Moreover, most leases contain guarantor language stating that the guaranty remains in place for any successive renewal. If you’re asking someone to sign a lease guaranty rider, make sure they understand the full scope of the commitment.
You should also confirm that the person meets the landlord’s expectations. Guarantor income and credit requirements are much higher than tenant requirements.
Get a Lease Guaranty Policy
Of course, not everyone has an affluent friend or family member to guarantee their lease.
Luckily, some companies offer third-party lease guaranty policies. This product is sort of like insurance against you defaulting on the rent. You pay a small monthly premium, and your landlord can demand payment from the policy provider if you fail to pay.
Some prominent providers of these policies are Insurent and The Guarantors.
This policy isn’t a get-out-of-jail-free card, though. If you default, the company will pay your balance. However, they can then pursue you for reimbursement. The point of the policy is not to provide you with coverage: it is to indemnify the landlord from potential lost revenue.
Pay Your Full Rent Upfront
There are landlords that might be unmoved by the offer of a guaranty, either from an individual or a company. At this point, you might have to make what Marlon Brando called an offer they can’t refuse.
No, don’t threaten them! The unrefusable offer, in this case, is to pay the full lease term’s rent upfront.
If you do this, you want to make sure that both you and your new landlord are protected. For example, your management company doesn’t want a personal check for a year’s rent. Provide them with a bank check or a wire. Meanwhile, you should request some sort of receipt or written confirmation from the building, attesting that you are fully paid.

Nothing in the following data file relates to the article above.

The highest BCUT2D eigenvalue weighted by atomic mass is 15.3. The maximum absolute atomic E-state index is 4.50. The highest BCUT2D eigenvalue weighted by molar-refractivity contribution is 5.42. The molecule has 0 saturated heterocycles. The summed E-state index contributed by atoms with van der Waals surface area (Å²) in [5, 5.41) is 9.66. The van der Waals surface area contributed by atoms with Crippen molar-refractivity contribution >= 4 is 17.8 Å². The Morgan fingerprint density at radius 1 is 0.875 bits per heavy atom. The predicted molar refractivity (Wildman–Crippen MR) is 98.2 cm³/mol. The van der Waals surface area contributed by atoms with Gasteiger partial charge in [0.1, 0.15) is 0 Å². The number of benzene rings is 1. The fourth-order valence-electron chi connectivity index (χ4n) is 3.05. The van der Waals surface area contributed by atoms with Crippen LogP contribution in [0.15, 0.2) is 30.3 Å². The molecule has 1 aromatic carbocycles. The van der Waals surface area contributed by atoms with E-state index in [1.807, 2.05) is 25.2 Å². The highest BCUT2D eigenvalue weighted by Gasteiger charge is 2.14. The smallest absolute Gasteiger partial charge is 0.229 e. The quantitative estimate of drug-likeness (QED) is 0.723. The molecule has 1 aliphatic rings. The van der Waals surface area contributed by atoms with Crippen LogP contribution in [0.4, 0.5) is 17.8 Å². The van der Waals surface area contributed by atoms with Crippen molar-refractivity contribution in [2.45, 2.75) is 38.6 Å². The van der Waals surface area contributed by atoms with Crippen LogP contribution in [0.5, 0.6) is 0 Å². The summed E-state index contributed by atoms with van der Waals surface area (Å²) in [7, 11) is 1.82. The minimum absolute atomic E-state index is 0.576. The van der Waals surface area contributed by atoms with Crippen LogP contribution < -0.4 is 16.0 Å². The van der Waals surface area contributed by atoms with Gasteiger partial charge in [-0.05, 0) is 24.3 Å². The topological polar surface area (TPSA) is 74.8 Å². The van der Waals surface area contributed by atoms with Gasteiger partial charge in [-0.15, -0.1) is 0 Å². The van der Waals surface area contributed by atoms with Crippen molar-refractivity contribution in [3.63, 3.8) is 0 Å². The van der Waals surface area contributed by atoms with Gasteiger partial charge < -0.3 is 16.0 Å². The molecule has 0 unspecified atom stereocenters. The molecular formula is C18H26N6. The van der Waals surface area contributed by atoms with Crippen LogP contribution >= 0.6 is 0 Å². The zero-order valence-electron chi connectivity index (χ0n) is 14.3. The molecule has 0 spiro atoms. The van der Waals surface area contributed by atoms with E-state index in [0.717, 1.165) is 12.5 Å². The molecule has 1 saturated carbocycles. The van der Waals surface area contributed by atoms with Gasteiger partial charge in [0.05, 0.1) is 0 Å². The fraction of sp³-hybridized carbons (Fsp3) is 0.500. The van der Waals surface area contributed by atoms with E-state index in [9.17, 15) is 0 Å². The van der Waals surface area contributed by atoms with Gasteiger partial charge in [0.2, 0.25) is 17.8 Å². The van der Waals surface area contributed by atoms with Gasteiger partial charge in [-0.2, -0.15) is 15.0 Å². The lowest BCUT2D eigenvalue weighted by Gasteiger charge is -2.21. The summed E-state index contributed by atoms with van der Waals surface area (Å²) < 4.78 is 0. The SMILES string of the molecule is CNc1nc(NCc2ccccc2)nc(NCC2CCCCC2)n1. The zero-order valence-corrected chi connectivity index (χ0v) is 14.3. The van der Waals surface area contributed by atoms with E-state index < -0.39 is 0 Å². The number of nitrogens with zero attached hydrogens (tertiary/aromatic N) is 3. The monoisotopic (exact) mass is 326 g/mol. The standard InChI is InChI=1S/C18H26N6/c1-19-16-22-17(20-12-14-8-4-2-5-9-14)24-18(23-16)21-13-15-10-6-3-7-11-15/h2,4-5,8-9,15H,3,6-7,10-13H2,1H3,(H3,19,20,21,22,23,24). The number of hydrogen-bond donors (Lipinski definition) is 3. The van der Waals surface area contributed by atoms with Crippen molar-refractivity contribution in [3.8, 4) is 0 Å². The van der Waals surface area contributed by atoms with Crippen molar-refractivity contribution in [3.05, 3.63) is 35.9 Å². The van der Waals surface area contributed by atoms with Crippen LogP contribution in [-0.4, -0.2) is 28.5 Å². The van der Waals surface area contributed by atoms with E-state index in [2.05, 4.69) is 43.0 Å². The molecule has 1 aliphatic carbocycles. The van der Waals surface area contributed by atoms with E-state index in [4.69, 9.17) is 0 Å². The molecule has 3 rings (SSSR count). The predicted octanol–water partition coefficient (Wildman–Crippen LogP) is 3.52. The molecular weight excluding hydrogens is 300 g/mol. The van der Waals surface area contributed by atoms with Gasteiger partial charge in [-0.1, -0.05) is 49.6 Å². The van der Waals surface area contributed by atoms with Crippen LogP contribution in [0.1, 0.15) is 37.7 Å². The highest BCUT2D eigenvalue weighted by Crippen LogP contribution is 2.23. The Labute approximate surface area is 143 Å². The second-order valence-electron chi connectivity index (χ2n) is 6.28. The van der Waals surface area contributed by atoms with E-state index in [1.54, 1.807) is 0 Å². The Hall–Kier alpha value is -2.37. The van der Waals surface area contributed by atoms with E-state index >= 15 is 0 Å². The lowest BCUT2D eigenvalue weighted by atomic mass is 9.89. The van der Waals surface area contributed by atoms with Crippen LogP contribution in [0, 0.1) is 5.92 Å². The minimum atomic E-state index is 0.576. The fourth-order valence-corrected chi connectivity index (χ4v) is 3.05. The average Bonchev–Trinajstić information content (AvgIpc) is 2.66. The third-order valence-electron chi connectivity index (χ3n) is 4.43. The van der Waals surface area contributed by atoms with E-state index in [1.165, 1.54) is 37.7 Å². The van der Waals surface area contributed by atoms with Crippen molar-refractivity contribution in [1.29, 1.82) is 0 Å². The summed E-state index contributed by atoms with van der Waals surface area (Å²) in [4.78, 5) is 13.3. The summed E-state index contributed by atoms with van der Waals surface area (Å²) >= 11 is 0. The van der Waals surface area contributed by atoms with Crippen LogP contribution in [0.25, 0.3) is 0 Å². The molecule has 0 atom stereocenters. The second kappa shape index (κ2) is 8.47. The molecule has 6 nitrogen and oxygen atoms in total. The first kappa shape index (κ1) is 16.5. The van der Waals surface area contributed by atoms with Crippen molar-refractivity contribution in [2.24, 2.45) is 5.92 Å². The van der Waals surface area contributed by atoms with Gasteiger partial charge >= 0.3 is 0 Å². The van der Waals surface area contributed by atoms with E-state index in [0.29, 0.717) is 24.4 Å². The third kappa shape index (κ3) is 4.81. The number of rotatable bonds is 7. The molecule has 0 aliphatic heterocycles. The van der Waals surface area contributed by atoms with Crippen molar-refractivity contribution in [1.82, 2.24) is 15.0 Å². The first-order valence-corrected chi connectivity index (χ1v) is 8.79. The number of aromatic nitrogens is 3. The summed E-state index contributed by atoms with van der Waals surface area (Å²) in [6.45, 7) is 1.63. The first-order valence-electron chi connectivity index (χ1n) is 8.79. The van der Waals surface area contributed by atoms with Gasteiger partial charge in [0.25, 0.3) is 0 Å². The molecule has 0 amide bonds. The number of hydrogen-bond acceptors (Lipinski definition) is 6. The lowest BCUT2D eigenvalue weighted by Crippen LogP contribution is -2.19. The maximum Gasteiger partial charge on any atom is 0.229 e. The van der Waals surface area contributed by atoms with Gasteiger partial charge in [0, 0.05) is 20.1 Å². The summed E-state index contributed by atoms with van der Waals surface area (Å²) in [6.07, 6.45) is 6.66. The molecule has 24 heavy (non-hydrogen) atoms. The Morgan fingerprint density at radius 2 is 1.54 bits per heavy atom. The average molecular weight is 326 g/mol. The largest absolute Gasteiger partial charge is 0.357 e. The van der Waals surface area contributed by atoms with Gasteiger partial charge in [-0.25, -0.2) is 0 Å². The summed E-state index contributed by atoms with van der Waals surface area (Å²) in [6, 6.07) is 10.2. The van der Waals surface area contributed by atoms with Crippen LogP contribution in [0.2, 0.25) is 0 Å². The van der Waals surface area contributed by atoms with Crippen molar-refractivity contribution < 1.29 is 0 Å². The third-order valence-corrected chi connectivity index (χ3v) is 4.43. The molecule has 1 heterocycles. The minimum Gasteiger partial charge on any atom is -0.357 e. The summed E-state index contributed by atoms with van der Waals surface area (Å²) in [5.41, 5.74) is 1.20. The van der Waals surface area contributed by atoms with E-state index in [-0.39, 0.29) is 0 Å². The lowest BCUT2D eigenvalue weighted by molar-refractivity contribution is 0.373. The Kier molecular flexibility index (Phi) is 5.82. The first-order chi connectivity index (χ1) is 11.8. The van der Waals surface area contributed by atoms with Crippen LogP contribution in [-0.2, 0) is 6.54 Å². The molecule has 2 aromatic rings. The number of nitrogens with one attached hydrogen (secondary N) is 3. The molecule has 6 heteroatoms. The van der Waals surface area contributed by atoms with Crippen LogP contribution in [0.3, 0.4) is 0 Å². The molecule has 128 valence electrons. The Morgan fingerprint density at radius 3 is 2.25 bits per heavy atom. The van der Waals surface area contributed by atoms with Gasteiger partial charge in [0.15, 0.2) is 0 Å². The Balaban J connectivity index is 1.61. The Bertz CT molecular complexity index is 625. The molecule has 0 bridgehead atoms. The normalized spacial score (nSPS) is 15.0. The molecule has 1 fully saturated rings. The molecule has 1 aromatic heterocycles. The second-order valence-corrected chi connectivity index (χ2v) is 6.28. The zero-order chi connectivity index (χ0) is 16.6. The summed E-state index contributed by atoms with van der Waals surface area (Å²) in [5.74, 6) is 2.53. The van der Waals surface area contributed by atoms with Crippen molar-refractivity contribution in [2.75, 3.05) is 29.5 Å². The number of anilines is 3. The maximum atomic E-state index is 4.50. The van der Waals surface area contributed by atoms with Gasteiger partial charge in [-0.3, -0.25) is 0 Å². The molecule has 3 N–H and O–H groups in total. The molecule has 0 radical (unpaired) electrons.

Clearly, this a pricy option. Still, if you’re serious about getting a new place and your rental history is preventing it, making a big cash drop is the surest way to overcome it.
You might think of finding an apartment is a purely financial process. To a large extent, that is true, but there is a personal component too. A potential landlord who’s on the fence about renting to you might find assurance from a couple of references.
These could come from current or former employers, old roommates, or another landlord. You can ask your reference to email the management company. Alternately, with the reference’s permission, you can provide the management company with their phone number.
Personal references alone probably won’t overcome an eviction on your rental history, but they are a good tool in a broader effort to get a lease.
Find a Landlord that Doesn’t Do Background or Credit Checks
If all else fails, you will need to find a landlord who doesn’t do rigorous background checks on prospective tenants.
This route will exclude any buildings run by large management companies. You should focus instead on small landlords, preferably family-owned properties. These folks are more likely to settle for a bank statement and a letter from your work.
To improve your chances of identifying such a landlord, try to locate available apartments on sites like Craigslist rather than through brokers.
You Can Get an Apartment With an Eviction
You can’t deny that a past eviction makes an apartment search more difficult. It doesn’t make it impossible, however.
If you work to repair relations with your old landlord, stay honest with potential future landlords, and explore ways to improve your appeal to management, you will find a great new home soon.